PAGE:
Review Summary: In some unexpected ways, Foals unleash the urgency and subdued energy that's been boiling beneath the surface of their entire career.
In regards to their new album’s direction, Foals frontman Yannis Philippakis stated that What Went Down
would be “their loudest and heaviest record to date.” A bold statement from a frontman of a revered indie band to make, though perhaps not an unexpected one for the controversial vocalist. While it's true that the band's latest features a fair amount of increasingly impassioned singing, and even some screaming, almost all cases only appear within the first ten minutes. Lead singles “What Went Down” and “Mountain At My Gates” each build to incredible climaxes, the band’s loudest and most attention grabbing moments in their career. Ultimately though, aside from the fuzzy distortion of “Snake Oil,” much of What Went Down
is essentially concentrated on embodying the very best aspects of the band's sound. Lyrical themes and adventurous songwriting are the concentration here, and the incredible effort is second only to Total Life Forever
An important mindset to have when listening to What Went Down
is having a reasonable level of expectation from the group. The post-rock tendencies and grandiosity of Total Life Forever
don’t exactly return as some had hoped, but certainly make up the overall sound at certain times, particularly in closing track “A Knife in the Ocean.” They certainly sound less poppy than they did on Holy Fire
, but maintain its' streamlined and polished qualities. “Birch Tree” embodies the accessible side of Holy Fire
mixed with hit track “Miami” from Total Life Forever
. It stays locked at a brisk mid-tempo pace, featuring a funky bass line and pleasant guitar and synth harmonies intertwining together for an album highlight. “Albatross” plays with the band’s typical formula. It hearkens back to their best material, never quite satisfying all the build-ups and dynamic changes that are weaved throughout. Celestial sounding keyboard lines in the bridge remain one of the most memorable passages of the whole album. The decision to focus on swelling dynamics and new aspects of layering without a cathartic finale is an interesting one, making "Albatross" particularly refreshing.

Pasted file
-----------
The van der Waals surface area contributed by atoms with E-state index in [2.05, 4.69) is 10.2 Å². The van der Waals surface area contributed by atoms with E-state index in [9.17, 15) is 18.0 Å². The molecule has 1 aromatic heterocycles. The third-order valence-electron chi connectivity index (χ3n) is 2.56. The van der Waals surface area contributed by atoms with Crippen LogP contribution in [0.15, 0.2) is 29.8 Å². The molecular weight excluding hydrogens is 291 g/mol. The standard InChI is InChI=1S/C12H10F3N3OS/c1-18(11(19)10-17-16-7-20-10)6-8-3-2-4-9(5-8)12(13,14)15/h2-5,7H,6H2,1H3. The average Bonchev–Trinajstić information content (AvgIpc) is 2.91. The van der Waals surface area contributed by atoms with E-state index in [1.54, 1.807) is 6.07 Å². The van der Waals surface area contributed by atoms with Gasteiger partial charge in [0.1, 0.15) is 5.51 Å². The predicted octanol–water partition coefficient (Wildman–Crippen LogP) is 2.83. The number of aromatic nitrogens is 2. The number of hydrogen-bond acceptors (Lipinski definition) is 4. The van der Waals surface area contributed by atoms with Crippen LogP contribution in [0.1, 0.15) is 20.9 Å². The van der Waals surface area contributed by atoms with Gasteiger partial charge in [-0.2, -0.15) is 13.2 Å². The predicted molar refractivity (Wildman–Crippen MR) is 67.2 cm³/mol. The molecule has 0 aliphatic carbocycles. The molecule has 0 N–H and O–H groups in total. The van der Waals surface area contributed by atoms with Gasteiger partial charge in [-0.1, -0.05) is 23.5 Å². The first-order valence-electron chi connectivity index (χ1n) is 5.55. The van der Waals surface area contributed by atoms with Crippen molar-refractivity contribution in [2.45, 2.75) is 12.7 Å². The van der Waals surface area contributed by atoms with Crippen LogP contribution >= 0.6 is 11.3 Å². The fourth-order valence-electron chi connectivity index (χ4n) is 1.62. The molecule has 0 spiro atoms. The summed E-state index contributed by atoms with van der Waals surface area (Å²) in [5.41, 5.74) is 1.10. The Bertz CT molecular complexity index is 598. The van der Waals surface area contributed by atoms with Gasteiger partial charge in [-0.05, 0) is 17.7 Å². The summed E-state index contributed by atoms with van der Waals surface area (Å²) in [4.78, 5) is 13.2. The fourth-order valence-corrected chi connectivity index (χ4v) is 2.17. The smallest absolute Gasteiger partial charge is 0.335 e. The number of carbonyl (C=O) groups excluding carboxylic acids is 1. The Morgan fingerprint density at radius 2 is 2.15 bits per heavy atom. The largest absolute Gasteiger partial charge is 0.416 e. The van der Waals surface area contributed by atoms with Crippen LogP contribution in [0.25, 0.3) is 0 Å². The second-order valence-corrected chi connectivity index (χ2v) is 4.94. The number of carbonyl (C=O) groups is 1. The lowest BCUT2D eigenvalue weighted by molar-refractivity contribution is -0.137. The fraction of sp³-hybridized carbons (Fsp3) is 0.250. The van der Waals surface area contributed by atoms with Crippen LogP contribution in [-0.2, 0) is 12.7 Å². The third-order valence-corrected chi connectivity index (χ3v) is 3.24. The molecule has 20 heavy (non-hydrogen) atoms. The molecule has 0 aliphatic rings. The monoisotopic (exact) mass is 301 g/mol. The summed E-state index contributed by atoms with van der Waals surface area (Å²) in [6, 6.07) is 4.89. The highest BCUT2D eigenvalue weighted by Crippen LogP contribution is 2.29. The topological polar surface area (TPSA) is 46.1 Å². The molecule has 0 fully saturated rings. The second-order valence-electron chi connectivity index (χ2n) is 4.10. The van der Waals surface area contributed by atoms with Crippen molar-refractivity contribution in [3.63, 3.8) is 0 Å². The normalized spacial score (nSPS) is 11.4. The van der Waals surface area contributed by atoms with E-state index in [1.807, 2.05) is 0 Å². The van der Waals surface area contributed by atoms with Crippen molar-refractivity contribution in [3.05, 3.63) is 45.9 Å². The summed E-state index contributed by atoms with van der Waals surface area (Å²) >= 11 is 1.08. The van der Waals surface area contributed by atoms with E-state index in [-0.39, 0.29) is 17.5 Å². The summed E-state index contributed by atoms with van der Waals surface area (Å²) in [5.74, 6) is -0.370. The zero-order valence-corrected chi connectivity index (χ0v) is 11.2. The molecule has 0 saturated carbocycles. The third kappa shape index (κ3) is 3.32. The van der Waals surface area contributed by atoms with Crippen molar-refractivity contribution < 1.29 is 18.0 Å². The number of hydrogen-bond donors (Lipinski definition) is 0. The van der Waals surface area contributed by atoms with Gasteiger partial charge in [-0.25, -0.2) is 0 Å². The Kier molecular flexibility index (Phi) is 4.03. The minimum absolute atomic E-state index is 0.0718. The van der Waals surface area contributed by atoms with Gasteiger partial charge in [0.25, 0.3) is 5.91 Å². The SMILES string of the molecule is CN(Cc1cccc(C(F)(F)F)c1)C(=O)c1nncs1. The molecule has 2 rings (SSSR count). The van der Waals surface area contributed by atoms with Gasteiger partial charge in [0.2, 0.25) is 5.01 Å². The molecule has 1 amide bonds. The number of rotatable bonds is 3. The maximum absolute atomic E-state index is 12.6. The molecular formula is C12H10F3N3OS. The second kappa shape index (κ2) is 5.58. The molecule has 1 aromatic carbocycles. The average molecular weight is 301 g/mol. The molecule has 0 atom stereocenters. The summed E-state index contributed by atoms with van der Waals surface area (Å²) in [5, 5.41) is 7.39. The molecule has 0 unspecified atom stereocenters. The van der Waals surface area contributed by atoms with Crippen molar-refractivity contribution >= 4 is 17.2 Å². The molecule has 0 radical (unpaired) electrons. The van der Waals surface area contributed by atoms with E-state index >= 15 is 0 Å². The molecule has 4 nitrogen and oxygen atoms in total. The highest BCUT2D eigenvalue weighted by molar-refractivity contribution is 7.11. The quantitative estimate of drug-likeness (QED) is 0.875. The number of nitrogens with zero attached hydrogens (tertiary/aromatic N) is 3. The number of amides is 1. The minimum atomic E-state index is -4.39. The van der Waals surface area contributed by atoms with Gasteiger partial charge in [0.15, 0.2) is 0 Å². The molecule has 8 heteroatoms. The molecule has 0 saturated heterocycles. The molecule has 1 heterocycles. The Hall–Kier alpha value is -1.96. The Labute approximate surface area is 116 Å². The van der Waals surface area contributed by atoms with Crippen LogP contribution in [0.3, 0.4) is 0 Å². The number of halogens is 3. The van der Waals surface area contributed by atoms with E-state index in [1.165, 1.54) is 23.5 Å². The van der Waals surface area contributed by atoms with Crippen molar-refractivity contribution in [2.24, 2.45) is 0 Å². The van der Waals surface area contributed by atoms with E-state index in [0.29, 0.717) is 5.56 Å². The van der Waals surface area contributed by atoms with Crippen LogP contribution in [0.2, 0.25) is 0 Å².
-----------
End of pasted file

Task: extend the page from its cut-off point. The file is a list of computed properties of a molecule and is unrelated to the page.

Philippakis’s specific statements about What Went Down
were perhaps exaggerated. He has made himself known for confrontational remarks. His outspoken attitude is realized at its most in the aforementioned singles. While this stands as among their strongest and most attention grabbing material, Foals also showcase their less flashy sides. "London Thunder" is a subdued ballad, requiring numerous listens to take in all the subtle qualities and musical textures it possesses. Foals also decide to join Arctic Monkeys in the group of popular indie bands trying to imitate Black Sabbath, “Snake Oil” being their “Arabella,” featuring fuzzy riffs and a slightly harder sound. While it is enjoyable enough to hear the indie masters experiment with a more fun and hard rocking sound, it could leave more of an impact than it ultimately does.
Foals could have gone all out in being punchier and more intense to accompany the hype surrounding the supposedly changed sound. However, when What Went Down
achieves such memorability and a knack for replayability, it doesn't even matter. The last two tracks in particular propel it to being among their best work, in a way hearkening back to the impressiveness of the opening fifteen minutes. “Lonely Hunter” and “A Knife in the Ocean” are each among the band’s most interesting and adventurous material. The former features mysterious and atmospheric guitar work with impressive and impassioned vocals from Philippakis. The latter is the group's longest song to date, a true epic showcasing incredible lyrics, vocals, and a gorgeous lead harmony, beautifully concluding What Went Down
with a haunting and resonant catharsis.
was a cohesive, satisfying, and diverse release that also had the feeling that something was missing. The epic feel and uniquely aquatic atmospheres of Total Life Forever
had been largely transformed, and in a way expanded upon. With this latest release, Foals cement themselves not so much as musical innovators and progressors, but as possessing a strong sense of themselves and their ever-evolving musical style. The poppier aspects of Holy Fire
and even Total Life Forever
haven’t been extinguished for a more aggressive sound. If anything, What Went Down
embodies yet another marker for evolution as a streamlined, varied, modern rock record that demands many replays to fully sink in. Give What Went Down
a listen for yourself, and experience all the quirky, demanding, dark, and resonating qualities Foals pour themselves in to each of their captivating and diverse releases. You won’t regret it.